Quality annular cement is critical to ensuring adequate zonal isolation as well as casing protection and support during the lifespan of a well. The exploration of unconventional resources creates unique challenges with regards to cement integrity. Casing pressure fluctuation such as that observed during hydraulic fracturing operations, carbon dioxide sequestration, polymer injection and so on, has been shown to cause cement degradation via the initiation and propagation of cracks and micro-annuli. In this work, computed tomography scanning and advanced 3-D image processing algorithms were applied to the investigation and quantification of cement integrity evolution with time due to cyclic casing pressure fluctuations.Lab scale wellbore models were constructed using shale rock, four different cement formulations and stainless-steel pipes with simulated perforations running from the pipe to the rock face for fluid injection. With water as the hydraulic fluid, the models were subjected to a cyclic pressure schedule and CT-scanned at fixed intervals. The 3-D images obtained from these scans were then processed and analyzed to quantify the damage observed in the cement and an attempt was made to relate the data to the physical properties of the rock-cement-pipe system. The results of the study demonstrate the highly detrimental effect of cement shrinkage as well as pipe expansion and contraction during cement hydration. The defects and void spaces in the annular cement were quantified and denoted as the Damage Index. The cyclic injection tests resulted in a sinusoidal pattern of Damage Index decrease and increase for high and low-pressure injection pressure respectively, with the pattern eventually levelling out at a late stage of the pressure cycle. Cement containing styrene-butadiene copolymer latex (SBR) showed the best performance of all the cements tested and maintained the best formation bond. Overall, computed tomography scanning proves to be a very insightful tool for cement integrity research.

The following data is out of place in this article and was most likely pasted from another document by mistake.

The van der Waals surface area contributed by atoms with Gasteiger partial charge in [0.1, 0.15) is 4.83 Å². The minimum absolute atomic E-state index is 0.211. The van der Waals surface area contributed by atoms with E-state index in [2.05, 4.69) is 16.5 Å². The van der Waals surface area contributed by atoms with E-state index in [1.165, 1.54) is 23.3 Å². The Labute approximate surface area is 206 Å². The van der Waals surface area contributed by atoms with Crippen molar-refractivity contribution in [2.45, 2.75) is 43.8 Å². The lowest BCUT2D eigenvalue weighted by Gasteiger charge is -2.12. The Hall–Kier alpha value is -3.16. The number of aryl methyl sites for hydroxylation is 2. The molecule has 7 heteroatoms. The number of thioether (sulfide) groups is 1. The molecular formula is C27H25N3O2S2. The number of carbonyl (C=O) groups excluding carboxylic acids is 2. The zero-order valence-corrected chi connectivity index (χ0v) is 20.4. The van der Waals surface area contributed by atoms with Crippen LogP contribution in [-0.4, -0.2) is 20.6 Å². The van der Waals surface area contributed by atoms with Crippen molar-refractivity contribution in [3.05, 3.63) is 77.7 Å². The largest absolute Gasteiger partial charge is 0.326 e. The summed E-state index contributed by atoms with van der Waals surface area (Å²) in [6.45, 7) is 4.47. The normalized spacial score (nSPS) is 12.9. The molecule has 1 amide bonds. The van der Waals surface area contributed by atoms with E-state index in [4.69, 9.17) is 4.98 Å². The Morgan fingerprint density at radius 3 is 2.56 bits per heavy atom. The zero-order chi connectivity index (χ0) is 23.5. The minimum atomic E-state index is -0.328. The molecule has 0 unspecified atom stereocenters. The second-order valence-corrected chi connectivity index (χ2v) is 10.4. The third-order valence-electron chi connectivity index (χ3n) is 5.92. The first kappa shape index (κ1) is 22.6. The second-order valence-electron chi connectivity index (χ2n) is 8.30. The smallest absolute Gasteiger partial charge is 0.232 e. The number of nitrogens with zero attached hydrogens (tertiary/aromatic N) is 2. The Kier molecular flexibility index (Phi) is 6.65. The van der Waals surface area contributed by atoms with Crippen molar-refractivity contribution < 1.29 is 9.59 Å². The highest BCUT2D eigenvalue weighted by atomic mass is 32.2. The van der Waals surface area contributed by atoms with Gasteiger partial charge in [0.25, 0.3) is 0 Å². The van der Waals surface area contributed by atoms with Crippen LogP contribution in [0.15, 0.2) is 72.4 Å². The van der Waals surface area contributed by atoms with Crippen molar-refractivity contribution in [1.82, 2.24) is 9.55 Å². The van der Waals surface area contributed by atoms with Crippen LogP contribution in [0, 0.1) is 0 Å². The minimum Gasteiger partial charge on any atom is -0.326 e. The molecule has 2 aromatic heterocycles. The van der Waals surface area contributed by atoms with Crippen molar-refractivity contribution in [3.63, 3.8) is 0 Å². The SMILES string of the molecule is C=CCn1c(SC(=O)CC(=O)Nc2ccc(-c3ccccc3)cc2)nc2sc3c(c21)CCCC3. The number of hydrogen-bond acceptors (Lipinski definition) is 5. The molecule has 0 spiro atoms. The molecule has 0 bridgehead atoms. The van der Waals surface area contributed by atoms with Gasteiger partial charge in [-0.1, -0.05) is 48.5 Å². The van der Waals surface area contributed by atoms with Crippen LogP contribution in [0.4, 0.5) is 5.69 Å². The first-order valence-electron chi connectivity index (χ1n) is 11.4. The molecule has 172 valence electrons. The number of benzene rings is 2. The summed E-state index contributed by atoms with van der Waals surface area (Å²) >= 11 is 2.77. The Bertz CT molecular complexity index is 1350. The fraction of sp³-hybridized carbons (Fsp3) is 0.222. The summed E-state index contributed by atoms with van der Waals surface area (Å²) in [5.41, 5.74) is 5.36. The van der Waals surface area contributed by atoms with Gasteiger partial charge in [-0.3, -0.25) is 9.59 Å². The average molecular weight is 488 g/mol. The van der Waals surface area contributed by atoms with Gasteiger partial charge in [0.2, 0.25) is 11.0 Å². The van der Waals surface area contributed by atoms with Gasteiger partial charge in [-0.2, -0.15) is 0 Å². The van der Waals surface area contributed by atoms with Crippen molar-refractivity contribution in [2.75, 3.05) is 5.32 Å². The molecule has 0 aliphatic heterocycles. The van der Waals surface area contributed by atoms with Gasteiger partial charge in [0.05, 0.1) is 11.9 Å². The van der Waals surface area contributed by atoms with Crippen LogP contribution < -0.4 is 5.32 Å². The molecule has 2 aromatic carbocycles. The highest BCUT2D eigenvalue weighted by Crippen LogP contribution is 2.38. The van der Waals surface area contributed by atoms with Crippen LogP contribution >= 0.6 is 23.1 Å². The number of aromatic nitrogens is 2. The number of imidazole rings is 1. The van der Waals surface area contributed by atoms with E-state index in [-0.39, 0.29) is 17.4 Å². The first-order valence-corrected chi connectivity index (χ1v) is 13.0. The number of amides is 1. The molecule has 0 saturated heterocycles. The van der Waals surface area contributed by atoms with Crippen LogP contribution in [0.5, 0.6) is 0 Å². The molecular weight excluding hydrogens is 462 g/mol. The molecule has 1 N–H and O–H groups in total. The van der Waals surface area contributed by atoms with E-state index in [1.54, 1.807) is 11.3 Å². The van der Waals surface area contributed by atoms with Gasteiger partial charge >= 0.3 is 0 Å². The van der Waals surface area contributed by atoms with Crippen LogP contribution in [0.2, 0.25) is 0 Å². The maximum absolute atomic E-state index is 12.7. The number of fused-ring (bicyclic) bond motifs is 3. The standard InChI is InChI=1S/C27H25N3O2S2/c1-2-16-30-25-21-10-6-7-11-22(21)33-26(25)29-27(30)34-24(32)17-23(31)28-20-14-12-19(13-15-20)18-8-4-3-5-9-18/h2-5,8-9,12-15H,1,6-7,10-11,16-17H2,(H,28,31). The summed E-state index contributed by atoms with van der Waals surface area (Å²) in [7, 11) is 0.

The quality of the annular cement sheath often determines whether a well will be productive and profitable or a financial and environmental burden for an operator. Cement is placed in the annulus of a hole section to ensure zonal isolation and crossflow prevention, protect the casing from corrosive wellbore fluids, and physically support the casing. When the annular seal is degraded either by debonding at the cement/rock or cement/pipe interface, cracking within the cement sheath, or invasion by corrosive downhole fluids, its capacity to effectively perform the functions listed above is greatly reduced. Despite significant advances over the years with regards to hole conditioning, slurry design, and slurry placement, annular sealing problems are still prevalent in many wells worldwide. There are still gaps in our understanding of the relationship between the physical properties of the components of a cemented wellbore system and the resulting evolution of the annular seal integrity from placement to setting and through the operating life of a well. Also, the extreme downhole conditions that accompany hydraulic fracturing, carbon sequestration, developments in the arctic and high-pressure/high-temperature (HPHT) assets present unique challenges with regards to cement integrity and emphasize the need for reliable methods of predicting downhole cement mechanical response and the design of more effective annular cements.

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